A Thorn by Any Other Name: BDSM as a Sexual Orientation

Building on my previous post about #QuAKE — a term that performatively utters a sexual discourse outside the parameters of gender — I’d like to expound upon an argument within the BDSM community. The argument contends that, rather than augmenting an LGBT-driven praxis, BDSM is its own, separate, distinct form of sexual orientation, and ought to be treated as such.

I first came upon this argument in mid-2011, reading the blog of Chicago-based sex-positive activist and BDSM theorist, Clarisse Thorn. Her blog is required reading for anyone with an interest in the topic: her ideas are strikingly original, beautifully composed, and disarmingly approachable.

Clarisse references the idea in her post, “BDSM versus Sex, part 2“, writing,

We currently conceptualize sexuality through ‘orientations’: we have built a cultural ‘orientation model’ focused on the idea that ‘acceptable’ sexuality is ‘built-in’, or ‘innate’. Some BDSMers consider BDSM an ‘orientation’ — and I, myself, once found that thinking of BDSM as an orientation was extremely helpful in coming to terms with my BDSM desires.

My own experiences bear this theory out. Since as young as three, I have crawled into bed before drifting to sleep, visiting an erotic universe of my own creation. The place, if you can call it a place, reads like the juicy bits of a Terry Goodkind novel: vast dungeons, powerful magic, endless methods of confinement and torture, elaborate mechanisms of hierarchy and power, and a cornucopia of underworlds, shadow worlds, and alternate universes.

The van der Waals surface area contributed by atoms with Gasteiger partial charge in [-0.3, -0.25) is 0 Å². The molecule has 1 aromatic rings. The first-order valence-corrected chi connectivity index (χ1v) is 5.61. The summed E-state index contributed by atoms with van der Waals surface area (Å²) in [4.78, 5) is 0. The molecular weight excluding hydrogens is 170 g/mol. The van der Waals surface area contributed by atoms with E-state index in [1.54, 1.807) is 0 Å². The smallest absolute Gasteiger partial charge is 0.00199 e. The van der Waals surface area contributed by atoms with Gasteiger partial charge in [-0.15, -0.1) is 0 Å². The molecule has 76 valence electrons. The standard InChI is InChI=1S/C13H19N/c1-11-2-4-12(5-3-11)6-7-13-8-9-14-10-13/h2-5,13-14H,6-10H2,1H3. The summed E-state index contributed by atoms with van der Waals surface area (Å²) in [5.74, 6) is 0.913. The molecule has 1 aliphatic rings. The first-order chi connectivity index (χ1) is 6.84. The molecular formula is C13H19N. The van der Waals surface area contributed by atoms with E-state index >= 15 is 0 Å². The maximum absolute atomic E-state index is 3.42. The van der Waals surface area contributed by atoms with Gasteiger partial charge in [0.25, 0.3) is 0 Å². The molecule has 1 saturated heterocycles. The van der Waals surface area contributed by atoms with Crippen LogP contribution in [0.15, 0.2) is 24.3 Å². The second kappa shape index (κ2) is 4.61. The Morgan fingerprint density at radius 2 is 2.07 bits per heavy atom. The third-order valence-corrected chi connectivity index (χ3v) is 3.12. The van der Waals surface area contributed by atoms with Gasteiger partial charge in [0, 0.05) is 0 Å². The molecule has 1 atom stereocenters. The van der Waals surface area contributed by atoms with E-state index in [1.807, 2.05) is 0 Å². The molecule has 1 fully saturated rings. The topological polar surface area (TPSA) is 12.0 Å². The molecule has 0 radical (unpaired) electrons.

Sometimes I play a figure in these worlds; sometimes I observe omnisciently, twisting an outcome this way or that. (Curiously, I descend into the world as a dominant sadist, while in the flesh I veer towards submission.)

One night, years ago, something changed. Tucked under the covers, drifting into a dungeon-panorama-du-jour, I noticed that my cock had stiffened. The same thing happened the next night, and the next after that, until a clear pattern ensued. This started in middle school; I can’t recall quite when. It was a nonchalant affair.

At around the same time I became aware of “kink” and “S&M” as terms, but when it came to my personal sexuality, I failed to connect the dots. Doing so may have led to more usual patterns of masturbation, when in fact it took me until the ripe old age of eighteen to experience a self-induced orgasm.

In terms of my earliest experiences with sexual orientation, I inhabited a different planet altogether from the parameters defined by LGBT. My first hard-on, and the many to follow, stemmed not from a reaction to a particular gender (or a particular person), but from a shifting bodily response to an entrenched, deep-seated psyche-world.

And while, during high school and college, I started experiencing physical attraction to men, and then women, and then people in between — and as these attractions then led to hookups, dating, and all the rest of it — I’d often secretly return to my fantasy world to find the source of arousal that would otherwise be missing, when it wasn’t present in the bedroom itself.

BDSM invokes each of Bataille’s three categories of erotism — sex, violence, and religious ecstasy — situating the practice firmly in the realm of desire. BDSM may not merely be sexual — indeed, it is far more than that — but it also cannot not be sexual; and cannot thus not be a sexual orientation.

2 responses to “A Thorn by Any Other Name: BDSM as a Sexual Orientation

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